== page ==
Like that the eagle is facing towards the olive branches, not the arrows

Ho, Ho, Ho!

Let's Close Guantanamo!

It's Day Two of the Obama Administration, and the President signed Executive Orders to:
  • Close the prison at Guantanamo within one year.

  • Transfer control of trials for the imprisoned alleged terrorists from the Defense Department to the Justice Department (justice? Trials? There's a theme in there somewhere ...).

  • Close the CIA "black sites" around the world.

  • Discontinue interrogation techniques not contained within the Army Field Manual (read stop the enhanced interrogation that anti-terrorism experts have determine violate the Geneva Conventions).
OK. There are loopholes that need to be closed (here's an interesting article), and he needs to "come correct" on the wire-tapping issue.

Still, another good day. Another good stride. Cheers!

Now, get back to work!

Wednesday, January 21, 2009

Primer Dia

Obama's Day One to-do list:

  1. Ordered the cessation of "tribunals" in Guantanamo until they could get a good handle on what the hell is going on down there.
  2. Froze the pay of White House staffers who make over $100K, and, apparently received support from those affected.

  3. Told all his peeps and prospective peeps, that anyone who is a staffer with ambitions to be a lobbyist, or a lobbyist with ambitions to be a staffer must wait two years (andin some cases, until the end of the Obama Administration) to make a move. No more jumping from ship to yacht. Hell, the NCAA had stricter ethics rules before this. And, no more gifts to anyone in his Administration either.

  4. And, about that Freedom of Information Act. No more taking the negative, protectionist approach (i.e., looking for a reason - any reason - to decline a request for information. Look for a reason to release it). Oh, and, those rules apply to the President too (shocking!). Anything he wants to withhold must be deemed Constitutionally necessary by the Justice Dept. The fact that he or an agency can LEGALLY withhold information is no longer enough.

Nice day.

Tuesday, January 20, 2009


I found this logo on the net in the middle of last year, and have been patiently waiting to use it.


For months, years (OK, centuries) people have scoffed at messages of hope as the naive hobby of the slow-minded, as the cynical tool of the exploiter, as the weak argument of the down-trodden. Hope is the message of last resort for those without the strength and weapons to bring about change, because hope requires and relies on nothing more than a wish, a prayer, or a wail.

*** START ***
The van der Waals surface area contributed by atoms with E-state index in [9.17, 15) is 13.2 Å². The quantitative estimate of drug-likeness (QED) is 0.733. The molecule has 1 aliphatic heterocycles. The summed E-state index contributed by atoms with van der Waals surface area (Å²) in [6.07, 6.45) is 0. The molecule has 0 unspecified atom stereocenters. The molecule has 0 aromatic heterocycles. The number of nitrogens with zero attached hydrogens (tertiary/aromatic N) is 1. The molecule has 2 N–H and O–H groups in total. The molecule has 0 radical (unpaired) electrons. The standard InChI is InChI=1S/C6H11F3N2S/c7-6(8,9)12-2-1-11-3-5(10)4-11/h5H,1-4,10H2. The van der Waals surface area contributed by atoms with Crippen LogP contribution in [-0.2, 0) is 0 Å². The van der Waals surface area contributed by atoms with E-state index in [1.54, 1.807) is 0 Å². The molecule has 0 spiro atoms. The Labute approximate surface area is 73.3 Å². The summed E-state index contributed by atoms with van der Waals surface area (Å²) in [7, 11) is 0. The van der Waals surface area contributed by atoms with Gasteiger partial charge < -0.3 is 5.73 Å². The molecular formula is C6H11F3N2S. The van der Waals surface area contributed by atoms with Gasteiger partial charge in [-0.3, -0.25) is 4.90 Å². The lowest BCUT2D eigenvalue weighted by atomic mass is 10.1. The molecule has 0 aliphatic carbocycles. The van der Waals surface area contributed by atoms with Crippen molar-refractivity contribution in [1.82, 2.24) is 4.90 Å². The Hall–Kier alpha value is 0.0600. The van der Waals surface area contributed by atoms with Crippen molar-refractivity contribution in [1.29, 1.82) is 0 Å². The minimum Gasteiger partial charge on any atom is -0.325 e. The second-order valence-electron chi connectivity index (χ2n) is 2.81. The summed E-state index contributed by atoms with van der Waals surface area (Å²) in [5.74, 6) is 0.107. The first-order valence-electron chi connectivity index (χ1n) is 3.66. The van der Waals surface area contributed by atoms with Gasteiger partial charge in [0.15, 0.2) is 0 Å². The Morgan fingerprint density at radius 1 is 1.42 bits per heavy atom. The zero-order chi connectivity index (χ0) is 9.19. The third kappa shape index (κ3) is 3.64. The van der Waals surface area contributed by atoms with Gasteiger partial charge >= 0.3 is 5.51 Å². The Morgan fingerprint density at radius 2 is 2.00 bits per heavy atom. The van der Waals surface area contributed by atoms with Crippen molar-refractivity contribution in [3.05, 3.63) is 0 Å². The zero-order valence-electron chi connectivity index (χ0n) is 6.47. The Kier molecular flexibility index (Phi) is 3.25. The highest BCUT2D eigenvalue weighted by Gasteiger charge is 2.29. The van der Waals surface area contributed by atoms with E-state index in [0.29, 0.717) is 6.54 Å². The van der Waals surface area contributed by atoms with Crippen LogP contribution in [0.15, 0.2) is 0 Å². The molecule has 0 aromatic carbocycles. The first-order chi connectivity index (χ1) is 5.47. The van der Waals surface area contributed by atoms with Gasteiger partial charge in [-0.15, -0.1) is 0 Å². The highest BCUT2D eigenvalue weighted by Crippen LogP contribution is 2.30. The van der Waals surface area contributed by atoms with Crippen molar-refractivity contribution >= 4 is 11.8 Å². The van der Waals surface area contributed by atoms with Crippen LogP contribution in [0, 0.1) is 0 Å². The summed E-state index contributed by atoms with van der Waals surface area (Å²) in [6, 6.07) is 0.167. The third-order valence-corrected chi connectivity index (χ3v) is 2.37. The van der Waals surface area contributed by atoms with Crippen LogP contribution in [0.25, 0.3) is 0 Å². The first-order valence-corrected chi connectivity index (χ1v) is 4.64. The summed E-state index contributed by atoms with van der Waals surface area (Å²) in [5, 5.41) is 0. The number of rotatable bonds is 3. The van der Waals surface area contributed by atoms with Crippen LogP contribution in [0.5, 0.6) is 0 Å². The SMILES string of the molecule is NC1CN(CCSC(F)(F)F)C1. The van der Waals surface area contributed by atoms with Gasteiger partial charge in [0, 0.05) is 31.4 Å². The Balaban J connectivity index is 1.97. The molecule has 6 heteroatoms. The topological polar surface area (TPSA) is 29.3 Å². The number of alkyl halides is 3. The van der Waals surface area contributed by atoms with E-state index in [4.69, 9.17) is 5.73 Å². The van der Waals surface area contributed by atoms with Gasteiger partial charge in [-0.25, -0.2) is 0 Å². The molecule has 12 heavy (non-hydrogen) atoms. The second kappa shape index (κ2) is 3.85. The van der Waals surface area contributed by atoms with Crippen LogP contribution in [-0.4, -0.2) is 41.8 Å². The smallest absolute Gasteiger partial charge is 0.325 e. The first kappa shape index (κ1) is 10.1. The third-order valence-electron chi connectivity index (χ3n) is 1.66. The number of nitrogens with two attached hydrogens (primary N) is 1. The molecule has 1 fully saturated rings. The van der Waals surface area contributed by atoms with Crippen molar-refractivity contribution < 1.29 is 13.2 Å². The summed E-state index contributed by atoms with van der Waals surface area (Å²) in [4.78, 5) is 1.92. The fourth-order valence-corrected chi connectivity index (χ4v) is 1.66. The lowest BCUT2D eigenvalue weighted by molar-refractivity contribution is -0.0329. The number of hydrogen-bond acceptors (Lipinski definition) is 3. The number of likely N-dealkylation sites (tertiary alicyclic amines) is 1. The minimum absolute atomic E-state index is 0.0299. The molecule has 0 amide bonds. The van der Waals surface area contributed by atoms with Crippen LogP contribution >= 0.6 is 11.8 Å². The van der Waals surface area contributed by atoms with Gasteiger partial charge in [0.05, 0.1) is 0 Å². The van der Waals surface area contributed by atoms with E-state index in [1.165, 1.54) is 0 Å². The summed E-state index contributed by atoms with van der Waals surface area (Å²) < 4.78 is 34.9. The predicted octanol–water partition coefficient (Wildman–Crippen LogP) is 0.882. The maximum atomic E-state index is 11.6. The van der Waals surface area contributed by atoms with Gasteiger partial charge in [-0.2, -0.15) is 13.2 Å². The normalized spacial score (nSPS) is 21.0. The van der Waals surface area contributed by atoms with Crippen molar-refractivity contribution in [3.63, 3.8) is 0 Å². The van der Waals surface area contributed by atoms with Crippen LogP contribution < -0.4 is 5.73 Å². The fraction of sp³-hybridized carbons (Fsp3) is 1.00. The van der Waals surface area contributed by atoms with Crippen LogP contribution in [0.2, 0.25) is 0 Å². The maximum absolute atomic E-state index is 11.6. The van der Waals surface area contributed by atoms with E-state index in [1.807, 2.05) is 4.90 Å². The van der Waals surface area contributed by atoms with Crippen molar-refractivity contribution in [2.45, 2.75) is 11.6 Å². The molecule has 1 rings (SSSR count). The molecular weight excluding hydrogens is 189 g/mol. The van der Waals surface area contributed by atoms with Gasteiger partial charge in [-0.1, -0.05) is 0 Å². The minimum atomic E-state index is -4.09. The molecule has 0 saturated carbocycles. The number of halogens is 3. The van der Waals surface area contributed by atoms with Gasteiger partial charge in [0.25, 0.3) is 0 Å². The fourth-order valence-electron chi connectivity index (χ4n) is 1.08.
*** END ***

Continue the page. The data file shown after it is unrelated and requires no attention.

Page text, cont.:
Such people are wrong.

Because, we know what hope is, and what it is not.

Hope is the initiator, not the goal. It is the thing that prepares the mind for action when all evidence, all opinions and every authority gather together and in one voice shout, "No!" Hope is what keeps us going, looking for another path to the goal, when the light fades and the darkest intentions of man rise like shadows on the road to break the will. Hope is the voice in our head softly chanting, "Just one more mile. One more yard. One more step." And, hope is the voice that feeds the next hope, whispering, "You can do this. Remember last time? When you thought you couldn't make it, and you did?"

Does hope replace knowledge? No. Does hope replace discipline? Decidedly not. Does hope replace perseverance? Preparation? Judgement? Insight? Creativity? Practicality? Determination? No, no, no, no, no, no, and no. All these things are required to succeed. But, it is hope that makes our successes imaginable. It is what drives us to stretch and realize the greatest manifestation of ourselves.

Hope opens a feeding program, then allows us to envision and push on to combine it with a clinic. Hope unleashes a stimulus package, while the harder work of building infrastructure and sustainable jobs progresses. Hope closes Guantanamo while finalizing plans to end the war that fed it.

Hope is the twin sister to faith, and the cousin of perseverance. It sustains us until we realize our victories. It salvages us while we recover from our defeats. And, it allows us to raise our heads before we climb the next mountain.

We have many challenges ahead of us. Yes, us. Because, while President Barack Obama brings us messages filled with hope and a determination to conquer the problems that face our nation, he can neither sustain that hope nor solve our problem alone. Of course not. No one can. Yet, there are those who look at him as the charlatan selling a sweet-smelling snake oil. The one who will fill our heads with bright rainbow visions of an impossible future. The one who will betray us, and break our hearts in the end. But, those that look on with mistrust, do not seem to recognize that it is our good intentions, dreams and visions for the future that we fight for.

Not Barack Obama's. Ours.

And, if we are to pursue our future, we must start, right now. We must conquer our negativity, our disbelief that anyone who rises to power can really want to do good, and our loss of trust in the face of so many past disappointments. We must open the blinds, look outside, step outside, breath in the air and think about what we want, and just what we can do about it. We must think, and argue about our definitions and goals, and come together, and support each other, and call a spade a spade, and work together anyway, and let go of fear, and work some more, and celebrate and fight again and commiserate, and get back to work the next day, and try, and try again until we are done. Then, we must get up the next day, and do it all over again.